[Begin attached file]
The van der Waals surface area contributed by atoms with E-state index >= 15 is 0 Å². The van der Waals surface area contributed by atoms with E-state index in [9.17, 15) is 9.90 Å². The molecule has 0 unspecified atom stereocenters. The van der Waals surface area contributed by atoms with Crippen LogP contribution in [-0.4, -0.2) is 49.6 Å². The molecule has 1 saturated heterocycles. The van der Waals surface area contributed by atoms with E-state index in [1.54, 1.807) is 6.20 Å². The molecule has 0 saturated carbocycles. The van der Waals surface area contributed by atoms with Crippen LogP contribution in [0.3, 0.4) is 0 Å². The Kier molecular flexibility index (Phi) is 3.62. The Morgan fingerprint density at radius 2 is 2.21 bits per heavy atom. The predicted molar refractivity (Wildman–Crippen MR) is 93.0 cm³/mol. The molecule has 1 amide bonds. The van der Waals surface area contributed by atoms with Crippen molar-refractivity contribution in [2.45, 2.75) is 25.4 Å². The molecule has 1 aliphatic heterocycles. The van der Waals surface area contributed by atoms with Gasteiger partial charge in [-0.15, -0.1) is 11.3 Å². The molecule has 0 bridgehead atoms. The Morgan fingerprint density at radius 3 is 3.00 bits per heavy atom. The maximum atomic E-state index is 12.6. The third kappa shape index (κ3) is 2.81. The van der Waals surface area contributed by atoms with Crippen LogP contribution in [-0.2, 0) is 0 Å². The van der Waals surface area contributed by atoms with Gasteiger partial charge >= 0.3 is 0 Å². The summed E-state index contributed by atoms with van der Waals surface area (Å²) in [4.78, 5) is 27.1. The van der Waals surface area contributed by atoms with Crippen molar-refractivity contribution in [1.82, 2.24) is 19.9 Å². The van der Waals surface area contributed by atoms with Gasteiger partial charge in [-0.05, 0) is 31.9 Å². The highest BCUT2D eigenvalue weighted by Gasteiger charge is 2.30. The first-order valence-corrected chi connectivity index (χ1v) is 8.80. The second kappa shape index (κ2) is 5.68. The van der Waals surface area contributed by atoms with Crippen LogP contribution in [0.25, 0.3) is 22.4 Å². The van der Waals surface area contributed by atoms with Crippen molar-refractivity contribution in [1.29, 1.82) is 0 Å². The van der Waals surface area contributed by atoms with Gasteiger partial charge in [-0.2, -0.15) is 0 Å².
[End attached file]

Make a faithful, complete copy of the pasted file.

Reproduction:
The van der Waals surface area contributed by atoms with E-state index >= 15 is 0 Å². The van der Waals surface area contributed by atoms with E-state index in [9.17, 15) is 9.90 Å². The molecule has 0 unspecified atom stereocenters. The van der Waals surface area contributed by atoms with Crippen LogP contribution in [-0.4, -0.2) is 49.6 Å². The molecule has 1 saturated heterocycles. The van der Waals surface area contributed by atoms with E-state index in [1.54, 1.807) is 6.20 Å². The molecule has 0 saturated carbocycles. The van der Waals surface area contributed by atoms with Crippen LogP contribution in [0.3, 0.4) is 0 Å². The Kier molecular flexibility index (Phi) is 3.62. The Morgan fingerprint density at radius 2 is 2.21 bits per heavy atom. The predicted molar refractivity (Wildman–Crippen MR) is 93.0 cm³/mol. The molecule has 1 amide bonds. The van der Waals surface area contributed by atoms with Crippen molar-refractivity contribution in [2.45, 2.75) is 25.4 Å². The molecule has 1 aliphatic heterocycles. The van der Waals surface area contributed by atoms with Gasteiger partial charge in [-0.15, -0.1) is 11.3 Å². The molecule has 0 bridgehead atoms. The Morgan fingerprint density at radius 3 is 3.00 bits per heavy atom. The maximum atomic E-state index is 12.6. The third kappa shape index (κ3) is 2.81. The van der Waals surface area contributed by atoms with Crippen LogP contribution in [-0.2, 0) is 0 Å². The van der Waals surface area contributed by atoms with Gasteiger partial charge >= 0.3 is 0 Å². The summed E-state index contributed by atoms with van der Waals surface area (Å²) in [4.78, 5) is 27.1. The van der Waals surface area contributed by atoms with Crippen molar-refractivity contribution in [1.82, 2.24) is 19.9 Å². The van der Waals surface area contributed by atoms with Gasteiger partial charge in [-0.05, 0) is 31.9 Å². The highest BCUT2D eigenvalue weighted by Gasteiger charge is 2.30. The first-order valence-corrected chi connectivity index (χ1v) is 8.80. The second kappa shape index (κ2) is 5.68. The van der Waals surface area contributed by atoms with Crippen LogP contribution in [0.25, 0.3) is 22.4 Å². The van der Waals surface area contributed by atoms with Crippen molar-refractivity contribution in [1.29, 1.82) is 0 Å². The van der Waals surface area contributed by atoms with Gasteiger partial charge in [-0.2, -0.15) is 0 Å².